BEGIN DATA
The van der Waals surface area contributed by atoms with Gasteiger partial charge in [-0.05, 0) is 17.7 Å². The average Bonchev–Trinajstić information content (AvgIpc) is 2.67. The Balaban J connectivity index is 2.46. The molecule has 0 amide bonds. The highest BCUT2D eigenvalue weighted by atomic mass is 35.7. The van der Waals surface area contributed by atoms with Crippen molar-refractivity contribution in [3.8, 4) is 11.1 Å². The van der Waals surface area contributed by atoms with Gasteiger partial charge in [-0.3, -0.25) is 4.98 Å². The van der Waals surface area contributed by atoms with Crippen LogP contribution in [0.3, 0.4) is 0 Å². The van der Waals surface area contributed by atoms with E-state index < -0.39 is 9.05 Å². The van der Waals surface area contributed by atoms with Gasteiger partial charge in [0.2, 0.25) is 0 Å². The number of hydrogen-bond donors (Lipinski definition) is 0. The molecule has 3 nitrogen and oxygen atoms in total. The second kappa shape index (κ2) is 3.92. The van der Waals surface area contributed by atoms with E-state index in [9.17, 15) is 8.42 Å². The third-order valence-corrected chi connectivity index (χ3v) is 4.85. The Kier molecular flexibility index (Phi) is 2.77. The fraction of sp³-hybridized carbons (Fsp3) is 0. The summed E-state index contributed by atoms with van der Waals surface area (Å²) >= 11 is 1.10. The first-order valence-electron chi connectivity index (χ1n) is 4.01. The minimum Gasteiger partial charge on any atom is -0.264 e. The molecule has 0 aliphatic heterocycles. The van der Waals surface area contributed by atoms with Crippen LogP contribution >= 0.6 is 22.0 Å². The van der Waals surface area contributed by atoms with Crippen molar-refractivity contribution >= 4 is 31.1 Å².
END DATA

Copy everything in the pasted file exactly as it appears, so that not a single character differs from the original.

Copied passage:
The van der Waals surface area contributed by atoms with Gasteiger partial charge in [-0.05, 0) is 17.7 Å². The average Bonchev–Trinajstić information content (AvgIpc) is 2.67. The Balaban J connectivity index is 2.46. The molecule has 0 amide bonds. The highest BCUT2D eigenvalue weighted by atomic mass is 35.7. The van der Waals surface area contributed by atoms with Crippen molar-refractivity contribution in [3.8, 4) is 11.1 Å². The van der Waals surface area contributed by atoms with Gasteiger partial charge in [-0.3, -0.25) is 4.98 Å². The van der Waals surface area contributed by atoms with Crippen LogP contribution in [0.3, 0.4) is 0 Å². The van der Waals surface area contributed by atoms with E-state index < -0.39 is 9.05 Å². The van der Waals surface area contributed by atoms with Gasteiger partial charge in [0.2, 0.25) is 0 Å². The number of hydrogen-bond donors (Lipinski definition) is 0. The molecule has 3 nitrogen and oxygen atoms in total. The second kappa shape index (κ2) is 3.92. The van der Waals surface area contributed by atoms with E-state index in [9.17, 15) is 8.42 Å². The third-order valence-corrected chi connectivity index (χ3v) is 4.85. The Kier molecular flexibility index (Phi) is 2.77. The fraction of sp³-hybridized carbons (Fsp3) is 0. The summed E-state index contributed by atoms with van der Waals surface area (Å²) >= 11 is 1.10. The first-order valence-electron chi connectivity index (χ1n) is 4.01. The minimum Gasteiger partial charge on any atom is -0.264 e. The molecule has 0 aliphatic heterocycles. The van der Waals surface area contributed by atoms with Crippen LogP contribution >= 0.6 is 22.0 Å². The van der Waals surface area contributed by atoms with Crippen molar-refractivity contribution >= 4 is 31.1 Å².